Of course, Panasonic isn't the only company that's going to try to catch up to Sony. Canon and Nikon both recently announced full-frame mirrorless cameras of their own. Nikon's new flagship, the Z7, just launched and comes with a 45.7-megapixel sensor, 4K video, a 493-point autofocus system and a lot more features that are designed to match Sony's A7 III. The Z6, which arrives in late November, has a smaller 24.5-megapixel sensor and will be a more affordable option for people who don't need the higher resolution of the Z7. Nikon probably should've made this move sooner, but the company said it wanted to make sure it got it right -- and based on our brief time with the Z7 and Z6, they are indeed promising.
From day one, Nikon's Z7 (and Z6) will be compatible with over 90 Nikkor lenses with full AF/AE (three are native so far), thanks to a handy adapter. Once upon a time, one of Sony's main weaknesses with its Alpha mirrorless cameras was limited lens portfolio, but not anymore. There are currently 48 E-mount lenses, and Sony revealed at Photokina that it is already working on 12 more that will be coming out in the near future.
Canon, meanwhile, is gearing up with the EOS R, a 30.3-megapixel mirrorless camera aimed at photographers and videographers alike. Internally, it's nearly identical to its top-of-the-line DSLR, the EOS 5D Mark IV, with a similar resolution, Dual Pixel AF system, shooting speeds, ISO range and 4K video capabilities. That said, the EOS 3 does have a few shortcomings: It doesn't have in-body image stabilization, as most of Sony's full-frame mirrorless cameras do, and the cropped video is surely going to drive some people away. Still, EOS R also has the benefit of being compatible (via adapter) with all of Canon's EF and EF-S Lenses -- of which there more than 100.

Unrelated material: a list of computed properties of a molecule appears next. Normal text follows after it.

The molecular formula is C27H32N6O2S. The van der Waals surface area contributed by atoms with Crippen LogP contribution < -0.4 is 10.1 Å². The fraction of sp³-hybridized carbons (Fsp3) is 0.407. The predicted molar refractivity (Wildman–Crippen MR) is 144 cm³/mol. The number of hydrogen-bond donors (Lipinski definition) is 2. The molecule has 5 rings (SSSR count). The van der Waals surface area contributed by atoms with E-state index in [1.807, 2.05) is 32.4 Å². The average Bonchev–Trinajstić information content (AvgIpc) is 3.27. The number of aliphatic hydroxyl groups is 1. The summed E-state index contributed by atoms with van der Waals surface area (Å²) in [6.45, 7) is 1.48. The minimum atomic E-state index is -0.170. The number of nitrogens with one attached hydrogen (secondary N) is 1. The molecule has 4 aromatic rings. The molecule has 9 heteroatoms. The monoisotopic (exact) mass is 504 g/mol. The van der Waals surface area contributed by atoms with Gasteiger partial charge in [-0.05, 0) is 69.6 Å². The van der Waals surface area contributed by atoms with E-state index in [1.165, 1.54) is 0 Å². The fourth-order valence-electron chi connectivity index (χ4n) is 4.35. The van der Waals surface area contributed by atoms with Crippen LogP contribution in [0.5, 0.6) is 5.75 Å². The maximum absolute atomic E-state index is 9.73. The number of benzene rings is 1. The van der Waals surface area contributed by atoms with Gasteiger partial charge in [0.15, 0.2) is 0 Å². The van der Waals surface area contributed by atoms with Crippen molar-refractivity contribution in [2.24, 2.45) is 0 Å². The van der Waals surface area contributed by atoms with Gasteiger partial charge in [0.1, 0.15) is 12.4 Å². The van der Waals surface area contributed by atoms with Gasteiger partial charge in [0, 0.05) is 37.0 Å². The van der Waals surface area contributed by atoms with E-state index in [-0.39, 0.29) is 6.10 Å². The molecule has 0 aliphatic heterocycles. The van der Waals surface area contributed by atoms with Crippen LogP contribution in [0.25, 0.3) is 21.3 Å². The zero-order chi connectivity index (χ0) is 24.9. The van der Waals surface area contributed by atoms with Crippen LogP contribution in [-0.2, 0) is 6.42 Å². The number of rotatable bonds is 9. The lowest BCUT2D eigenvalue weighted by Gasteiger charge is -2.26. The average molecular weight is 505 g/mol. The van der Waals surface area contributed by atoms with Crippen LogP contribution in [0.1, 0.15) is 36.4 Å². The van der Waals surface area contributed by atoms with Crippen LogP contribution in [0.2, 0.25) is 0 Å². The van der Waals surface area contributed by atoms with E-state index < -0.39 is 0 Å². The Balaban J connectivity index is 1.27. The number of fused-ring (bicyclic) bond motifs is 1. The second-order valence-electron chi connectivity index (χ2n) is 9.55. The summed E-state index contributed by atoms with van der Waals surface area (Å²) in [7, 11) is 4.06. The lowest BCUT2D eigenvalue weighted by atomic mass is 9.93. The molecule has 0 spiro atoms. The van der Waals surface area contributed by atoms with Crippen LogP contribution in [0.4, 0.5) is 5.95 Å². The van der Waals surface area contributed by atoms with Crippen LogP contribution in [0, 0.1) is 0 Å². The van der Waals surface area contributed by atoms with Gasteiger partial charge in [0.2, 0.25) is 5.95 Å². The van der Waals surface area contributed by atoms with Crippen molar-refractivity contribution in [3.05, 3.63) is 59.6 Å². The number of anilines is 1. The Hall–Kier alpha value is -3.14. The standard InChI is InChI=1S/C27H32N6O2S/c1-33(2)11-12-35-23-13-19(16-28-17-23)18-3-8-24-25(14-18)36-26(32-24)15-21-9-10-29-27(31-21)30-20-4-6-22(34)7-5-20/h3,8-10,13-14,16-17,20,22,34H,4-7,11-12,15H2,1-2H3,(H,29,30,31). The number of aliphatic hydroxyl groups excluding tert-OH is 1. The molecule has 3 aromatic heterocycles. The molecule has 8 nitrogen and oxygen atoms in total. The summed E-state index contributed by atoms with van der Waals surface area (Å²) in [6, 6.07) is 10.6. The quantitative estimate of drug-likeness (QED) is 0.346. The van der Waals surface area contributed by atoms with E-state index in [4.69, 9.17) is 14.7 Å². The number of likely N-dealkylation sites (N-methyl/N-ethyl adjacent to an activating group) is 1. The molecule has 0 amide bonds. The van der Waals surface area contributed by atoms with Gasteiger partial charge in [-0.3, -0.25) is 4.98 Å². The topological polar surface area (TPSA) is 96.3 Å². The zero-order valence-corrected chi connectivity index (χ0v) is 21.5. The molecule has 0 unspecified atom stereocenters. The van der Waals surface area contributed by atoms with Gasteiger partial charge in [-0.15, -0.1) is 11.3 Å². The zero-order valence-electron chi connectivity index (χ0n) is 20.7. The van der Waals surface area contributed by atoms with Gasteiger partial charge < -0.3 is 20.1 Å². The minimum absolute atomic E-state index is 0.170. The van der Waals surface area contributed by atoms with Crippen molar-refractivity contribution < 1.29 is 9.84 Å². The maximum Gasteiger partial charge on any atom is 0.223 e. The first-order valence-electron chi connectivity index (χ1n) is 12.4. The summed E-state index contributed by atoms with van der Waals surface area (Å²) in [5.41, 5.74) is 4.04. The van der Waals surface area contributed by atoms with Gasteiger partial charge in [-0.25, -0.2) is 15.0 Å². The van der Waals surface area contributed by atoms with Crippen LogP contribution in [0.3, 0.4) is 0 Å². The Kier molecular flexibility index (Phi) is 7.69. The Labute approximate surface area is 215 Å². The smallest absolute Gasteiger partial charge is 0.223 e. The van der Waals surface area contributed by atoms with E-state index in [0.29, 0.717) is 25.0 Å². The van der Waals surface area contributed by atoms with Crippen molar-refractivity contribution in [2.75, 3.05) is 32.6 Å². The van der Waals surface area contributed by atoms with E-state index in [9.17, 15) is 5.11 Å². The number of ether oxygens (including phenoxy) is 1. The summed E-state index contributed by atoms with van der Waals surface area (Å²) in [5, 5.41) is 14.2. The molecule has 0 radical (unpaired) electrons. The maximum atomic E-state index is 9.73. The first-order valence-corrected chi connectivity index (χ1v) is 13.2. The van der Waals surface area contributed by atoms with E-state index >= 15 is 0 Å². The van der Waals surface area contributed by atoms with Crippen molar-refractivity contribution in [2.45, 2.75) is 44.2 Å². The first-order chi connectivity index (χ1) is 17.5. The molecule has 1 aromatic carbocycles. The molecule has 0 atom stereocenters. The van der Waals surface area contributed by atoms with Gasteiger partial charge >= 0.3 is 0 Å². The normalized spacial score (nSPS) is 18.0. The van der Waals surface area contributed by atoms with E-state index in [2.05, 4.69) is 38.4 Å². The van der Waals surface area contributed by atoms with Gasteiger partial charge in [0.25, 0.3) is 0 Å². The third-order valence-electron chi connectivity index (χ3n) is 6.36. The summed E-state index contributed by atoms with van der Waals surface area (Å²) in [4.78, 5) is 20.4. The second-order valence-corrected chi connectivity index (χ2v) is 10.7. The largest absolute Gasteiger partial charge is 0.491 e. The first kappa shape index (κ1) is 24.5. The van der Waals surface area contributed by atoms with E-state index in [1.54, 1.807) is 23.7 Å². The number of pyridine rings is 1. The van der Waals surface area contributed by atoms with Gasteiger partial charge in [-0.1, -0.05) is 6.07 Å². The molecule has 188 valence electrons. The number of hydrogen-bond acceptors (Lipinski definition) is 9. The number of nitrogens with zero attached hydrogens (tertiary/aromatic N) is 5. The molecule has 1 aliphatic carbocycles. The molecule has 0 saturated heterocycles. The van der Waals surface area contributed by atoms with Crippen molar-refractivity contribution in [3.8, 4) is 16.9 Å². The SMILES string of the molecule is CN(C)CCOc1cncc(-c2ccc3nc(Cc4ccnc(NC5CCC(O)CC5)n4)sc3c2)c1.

Panasonic said at Photokina that it has high hopes for its S1R and S1, and for the full-frame mirrorless format as a whole. That's why the company teamed up with Leica and Sigma to form the L-Mount Alliance, which will ensure that future full-frame and APS-C cameras and lenses from them will all support Leica's L-Mount. "As cameras evolved into digital and mirrorless, requirements from users and systems introduced by each brands diversified," Sigma CEO Kazuto Yamaki said in a press release. "Currently, there are overwhelming choices for users, but in terms of extensibility and possibility, the system truly meets user's needs is not yet available."
This partnership between Panasonic, Leica and Sigma is important because it means their lenses will work with each other's cameras, and users won't have to be locked in on a particular ecosystem. And it means there are probably going to be lenses and cameras for all kinds of budgets. The alliance may not be enough to scare Sony right now, considering it's been playing the mirrorless game for years, but it will make the market more interesting. It could be similar to the Micro Four Thirds standard created by Olympus and Panasonic in 2008, which eventually saw other manufacturers contributing to it.
Competition is good for everyone, especially buyers, who are the ones who will benefit the most from having options from Canon, Nikon, Panasonic, Zeiss and others, not just Sony. Beyond that, it will force Sony to keep innovating and pushing the envelope with its E-Mount cameras. It's not like the company has been resting on its laurels, though, even as it was basically the only one taking full-frame mirrorless cameras seriously. It's too early to tell if any of these newcomers will get close to ever taking the number one spot from Sony, but at least now we know they're trying.
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